The LFF opens to the public on Wednesday. Gareth Negus introduces a few films showing in the first week
The Strange Colour of Your Body’s Tears
Written and directed by Hélène Cattet and Bruno Forzani, this, like their debut Amer, is an art film that plays with the imagery of the giallo – the Italian horror sub-genre whose best known exponent is Dario Argento. If you’re unfamiliar with the form, this film may well be a bit baffling. If you are, then … it might still be a bit baffling.
The apparent plot centres on Dan Kristensen (Klaus Tange), who returns home to find his wife missing. His efforts to find her lead him to a room on the seventh floor, where a mysterious woman tells him this is not the first disappearance in the building. Things get progressively weirder, involving childhood flashbacks, and numerous murders.
The apartment building with hidden secrets recalls the sinister complexes of Argento’s Inferno; I also spotted visual and narrative references to The Bird with the Crystal Plumage, Deep Red and Tenebrae (those better versed in Italian horror can doubtless list many more). But while many Argento films have a loose grip on such trivia as logic and character motive, they do have actual plots behind their elaborate murders and lavish images; Strange Colour seems uninterested in such things. Cattet and Forzani frequently cut abruptly between scenes, often with a character waking up in a manner to suggest the preceding events could have been a dream. (Indeed, the film starts with the camera closing in on Kristensen’s closed eyes, as though to suggest the whole film may be taking place inside his head). As a lead character, he is frustratingly blank; it is impossible for the audience to feel much empathy, or even interest, in his bizarre plight.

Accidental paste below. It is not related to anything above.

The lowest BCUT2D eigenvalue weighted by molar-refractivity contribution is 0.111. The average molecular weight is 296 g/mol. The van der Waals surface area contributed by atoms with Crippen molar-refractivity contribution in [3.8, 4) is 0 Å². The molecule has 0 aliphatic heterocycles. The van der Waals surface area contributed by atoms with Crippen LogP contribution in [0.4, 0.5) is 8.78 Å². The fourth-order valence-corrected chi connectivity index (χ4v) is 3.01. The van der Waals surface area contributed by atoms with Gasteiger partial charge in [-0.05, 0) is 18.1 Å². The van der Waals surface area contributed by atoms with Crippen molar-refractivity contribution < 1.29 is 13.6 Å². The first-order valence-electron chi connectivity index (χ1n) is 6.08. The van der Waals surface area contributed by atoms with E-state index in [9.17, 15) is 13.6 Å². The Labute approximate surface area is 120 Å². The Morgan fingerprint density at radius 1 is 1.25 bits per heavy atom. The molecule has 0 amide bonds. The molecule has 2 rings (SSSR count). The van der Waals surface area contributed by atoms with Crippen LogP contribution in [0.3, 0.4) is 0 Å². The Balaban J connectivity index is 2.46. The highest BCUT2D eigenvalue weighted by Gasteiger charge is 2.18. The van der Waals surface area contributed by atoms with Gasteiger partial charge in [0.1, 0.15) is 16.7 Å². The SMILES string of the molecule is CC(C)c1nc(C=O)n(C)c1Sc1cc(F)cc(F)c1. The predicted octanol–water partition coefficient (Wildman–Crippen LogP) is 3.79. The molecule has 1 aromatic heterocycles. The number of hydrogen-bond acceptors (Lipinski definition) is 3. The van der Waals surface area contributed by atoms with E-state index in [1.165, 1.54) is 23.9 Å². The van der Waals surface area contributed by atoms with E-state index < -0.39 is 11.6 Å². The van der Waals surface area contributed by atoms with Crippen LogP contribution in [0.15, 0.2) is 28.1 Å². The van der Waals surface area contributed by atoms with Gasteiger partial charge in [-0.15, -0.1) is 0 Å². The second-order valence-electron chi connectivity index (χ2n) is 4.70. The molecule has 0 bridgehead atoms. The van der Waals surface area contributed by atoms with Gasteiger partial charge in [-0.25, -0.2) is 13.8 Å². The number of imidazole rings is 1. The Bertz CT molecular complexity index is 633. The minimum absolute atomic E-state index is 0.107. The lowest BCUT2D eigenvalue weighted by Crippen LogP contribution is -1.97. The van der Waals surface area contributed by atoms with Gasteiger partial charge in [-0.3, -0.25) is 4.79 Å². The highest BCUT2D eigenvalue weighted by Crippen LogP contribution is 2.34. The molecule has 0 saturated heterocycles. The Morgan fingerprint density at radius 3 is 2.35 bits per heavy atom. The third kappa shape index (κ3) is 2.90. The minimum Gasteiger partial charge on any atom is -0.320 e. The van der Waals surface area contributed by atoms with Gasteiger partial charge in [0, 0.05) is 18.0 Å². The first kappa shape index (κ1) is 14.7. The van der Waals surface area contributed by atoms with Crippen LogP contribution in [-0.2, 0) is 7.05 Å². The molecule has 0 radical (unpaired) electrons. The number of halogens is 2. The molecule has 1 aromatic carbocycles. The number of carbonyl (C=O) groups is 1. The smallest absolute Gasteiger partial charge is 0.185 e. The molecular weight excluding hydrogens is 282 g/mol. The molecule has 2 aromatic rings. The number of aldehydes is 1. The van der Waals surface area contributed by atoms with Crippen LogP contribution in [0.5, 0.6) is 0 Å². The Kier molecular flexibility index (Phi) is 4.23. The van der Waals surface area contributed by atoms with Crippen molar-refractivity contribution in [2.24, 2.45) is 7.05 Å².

Clearly, narrative is not the point in a film like this; it’s purely an art film, a visual and auditory experience that isn’t designed to be watched for the story. I don’t mind being baffled by a film, but by the halfway point I reluctantly concluded that I was also really quite bored. It is stunning to look at, beautifully designed and lit, and the directors come up with numerous images as impressively wince-inducing as anything in Argento’s back catalogue; but it feels like little more than a clever, elaborate tribute act.